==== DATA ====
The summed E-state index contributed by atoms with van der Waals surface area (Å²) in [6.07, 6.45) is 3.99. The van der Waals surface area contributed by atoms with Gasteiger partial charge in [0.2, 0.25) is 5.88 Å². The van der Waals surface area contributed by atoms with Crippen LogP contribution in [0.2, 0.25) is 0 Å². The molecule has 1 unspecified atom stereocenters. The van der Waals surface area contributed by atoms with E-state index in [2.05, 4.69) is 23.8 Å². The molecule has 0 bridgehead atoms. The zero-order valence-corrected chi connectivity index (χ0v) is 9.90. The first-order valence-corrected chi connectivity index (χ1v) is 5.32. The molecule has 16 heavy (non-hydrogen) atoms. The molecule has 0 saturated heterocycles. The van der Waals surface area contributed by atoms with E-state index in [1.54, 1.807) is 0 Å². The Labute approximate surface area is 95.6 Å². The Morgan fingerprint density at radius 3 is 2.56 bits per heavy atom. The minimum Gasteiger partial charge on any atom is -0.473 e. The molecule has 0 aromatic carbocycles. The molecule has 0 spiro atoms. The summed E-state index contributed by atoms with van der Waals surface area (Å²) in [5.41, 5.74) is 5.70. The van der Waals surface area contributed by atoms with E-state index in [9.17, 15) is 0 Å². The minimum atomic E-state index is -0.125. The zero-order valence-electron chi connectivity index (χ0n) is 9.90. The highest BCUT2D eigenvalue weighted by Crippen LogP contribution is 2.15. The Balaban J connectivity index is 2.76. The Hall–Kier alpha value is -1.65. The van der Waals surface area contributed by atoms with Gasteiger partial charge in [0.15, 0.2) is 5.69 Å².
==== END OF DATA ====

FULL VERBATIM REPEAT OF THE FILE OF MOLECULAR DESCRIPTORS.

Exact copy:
The summed E-state index contributed by atoms with van der Waals surface area (Å²) in [6.07, 6.45) is 3.99. The van der Waals surface area contributed by atoms with Gasteiger partial charge in [0.2, 0.25) is 5.88 Å². The van der Waals surface area contributed by atoms with Crippen LogP contribution in [0.2, 0.25) is 0 Å². The molecule has 1 unspecified atom stereocenters. The van der Waals surface area contributed by atoms with E-state index in [2.05, 4.69) is 23.8 Å². The molecule has 0 bridgehead atoms. The zero-order valence-corrected chi connectivity index (χ0v) is 9.90. The first-order valence-corrected chi connectivity index (χ1v) is 5.32. The molecule has 16 heavy (non-hydrogen) atoms. The molecule has 0 saturated heterocycles. The van der Waals surface area contributed by atoms with E-state index in [1.54, 1.807) is 0 Å². The Labute approximate surface area is 95.6 Å². The Morgan fingerprint density at radius 3 is 2.56 bits per heavy atom. The minimum Gasteiger partial charge on any atom is -0.473 e. The molecule has 0 aromatic carbocycles. The molecule has 0 spiro atoms. The summed E-state index contributed by atoms with van der Waals surface area (Å²) in [5.41, 5.74) is 5.70. The van der Waals surface area contributed by atoms with E-state index in [9.17, 15) is 0 Å². The minimum atomic E-state index is -0.125. The zero-order valence-electron chi connectivity index (χ0n) is 9.90. The highest BCUT2D eigenvalue weighted by Crippen LogP contribution is 2.15. The Balaban J connectivity index is 2.76. The Hall–Kier alpha value is -1.65. The van der Waals surface area contributed by atoms with Gasteiger partial charge in [0.15, 0.2) is 5.69 Å².